Hello all, it sure has been a while since I’ve last written, huh? Life has been good, and I have been more than sufficiently busy living it! I had a few thoughts floating around in my head, and I felt inspired to share them with you tonight.
“There is an appointed time for everything, and a time for every affair under the heavens. A time to give birth, and a time to die; a time to plant, and a time to uproot the plant. A time to kill, and a time to heal; a time to tear down, and a time to build. A time to weep, and a time to laugh; a time to mourn, and a time to dance. A time to scatter stones, and a time to gather them; a time to embrace, and a time to be far from embraces. A time to seek, and a time to lose; a time to keep, and a time to cast away. A time to rend, and a time to sew; a time to be silent, and a time to speak. A time to love, and a time to hate; a time of war, and a time of peace.”-Ecclesiastes 3:1-8 (NABRE)
This passage of scripture showed up in my Facebook feed today, and my mind kept looping back to it throughout my day, so I figured God wanted me to think about it a little more.
The last few days have been filled with sadness for many in the area, as a beloved man in the community passed away in a tragic car accident. He was a highly respected and loved high school math teacher who was driving home from watching his students play basketball. A drunk driver who was on the run from law enforcement was going the wrong way on the highway and hit him head-on. Here, we have an innocent bystander, a beloved educator who had touched countless lives throughout his 20-year teaching career, a veteran of the United States Army who proudly served his country for many years, a devoted family man who left behind a wife, seven children, and multiple grandchildren, a staunch Catholic who was uncompromising in his convictions, yet merciful and humble, lost his life.
Situations like these make my head spin. I remember feeling the same way when my uncle Joe was killed in his bicycle accident. Random, senseless deaths have the power to shake us to our core. They make even the most faithful of persons wonder what God is thinking, wonder how such a kind and loving God could do this, wonder how it could ever be fair that people have to endure hardships such as these. Deaths as these tear us down, shatter our sense of peace, break us to our very core.
So often they make us lament, “Why God? Why? How could you? How could this possibly be for the good of your kingdom? WHY?!”
Sudden, tragic deaths as these leave us with more questions than answers. Family members never truly get closure. Healing is made more difficult by encountering situations that remind us of the death, like doing what we did on the day the death happened, driving by the scene of the accident, going back to their home, seeing their belongings, seeing something (however insignificant it may be) that triggers those feelings of despair, sadness, and pain.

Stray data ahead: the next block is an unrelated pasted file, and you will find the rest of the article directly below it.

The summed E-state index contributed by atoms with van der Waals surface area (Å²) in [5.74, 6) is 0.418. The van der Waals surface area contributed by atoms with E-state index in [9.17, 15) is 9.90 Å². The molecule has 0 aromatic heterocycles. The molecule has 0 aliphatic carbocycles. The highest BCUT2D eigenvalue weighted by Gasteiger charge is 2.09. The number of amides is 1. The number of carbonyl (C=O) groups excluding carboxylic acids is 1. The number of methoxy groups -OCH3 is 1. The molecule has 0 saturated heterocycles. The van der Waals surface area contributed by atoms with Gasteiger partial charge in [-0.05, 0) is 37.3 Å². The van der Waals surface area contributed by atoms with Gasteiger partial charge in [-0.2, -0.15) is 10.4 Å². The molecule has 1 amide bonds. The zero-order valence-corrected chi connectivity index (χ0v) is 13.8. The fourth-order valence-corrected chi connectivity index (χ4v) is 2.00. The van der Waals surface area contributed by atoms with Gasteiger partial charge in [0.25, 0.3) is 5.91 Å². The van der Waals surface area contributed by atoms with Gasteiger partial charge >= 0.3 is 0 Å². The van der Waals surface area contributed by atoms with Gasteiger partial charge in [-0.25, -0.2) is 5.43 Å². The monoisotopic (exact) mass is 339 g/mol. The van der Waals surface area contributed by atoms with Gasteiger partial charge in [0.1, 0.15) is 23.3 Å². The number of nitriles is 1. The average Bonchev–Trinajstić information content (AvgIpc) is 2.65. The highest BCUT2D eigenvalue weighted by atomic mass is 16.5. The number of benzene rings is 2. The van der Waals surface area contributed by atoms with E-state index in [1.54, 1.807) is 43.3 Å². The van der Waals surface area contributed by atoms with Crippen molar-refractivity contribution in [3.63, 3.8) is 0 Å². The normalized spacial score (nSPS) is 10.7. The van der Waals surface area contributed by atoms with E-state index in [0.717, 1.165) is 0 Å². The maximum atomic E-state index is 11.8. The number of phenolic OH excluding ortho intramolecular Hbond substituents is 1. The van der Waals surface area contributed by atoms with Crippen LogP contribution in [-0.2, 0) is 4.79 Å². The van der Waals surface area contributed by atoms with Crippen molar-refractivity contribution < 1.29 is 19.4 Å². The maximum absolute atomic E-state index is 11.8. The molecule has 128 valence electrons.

We live in a world surrounded by pain. Every day people face situations such as these. Every day, people lose loved ones to senseless acts of violence, negligence, or disregard. Innocent people’s lives are cut short because someone acted impulsively, or simply because they were in the wrong place at the wrong time. People lose their lives because of who they are, what they believe, or what they look like. Our world is a tragic, broken place. We can bury our heads in the sand, disregard what is said on the news, or try to avoid it altogether, but it doesn’t mean that people aren’t experiencing this hurt. We can ignore it, but it doesn’t change the reality. We tend to ignore these hurts until they smack us in the face where we can’t ignore them.
Life is hard, especially when you have to keep plugging on with your daily life while muddling through loss. Death stops for no one and nothing. So what do you do?
I can’t answer this question. I wish I could, but I can’t. Everyone copes with death differently, and I’m not about to toss out advice I probably have no business giving. For me, I handle death the best by viewing it through eyes of faith, so my advice would be along those lines. Here I come back to my original point with the passage from Ecclesiastes, that there is a season for things, and God’s hand guides it all, both good and bad. We don’t get to pick when God’s will unfolds. We don’t get to choose what God wants to happen. We are given these seasons of life, and we have to make the best of them, reacting to them as gracefully as possible.
My heart breaks for this wonderful man’s family. I was confirmed with one of his daughters, so I had the opportunity to know him personally and learn much about our Catholic faith from him. He truly was a gem. He was a humble servant of the Lord who touched many lives during his time on this earth. We lost a great man this weekend. Now, all we can do is imitate his life and try to do as he did and strive daily to make the world a better, more loving, more peaceful place than it was the day before. Hug your loved ones extra tonight. Let them know they’re loved by you. Be at peace with all in your life. This life is fleeting, and we never know when God will call us home.
Peace to you all, wherever you may be. If you would, say a few extra prayers for those mourning the loss of this great man, I know it’d mean the world to them.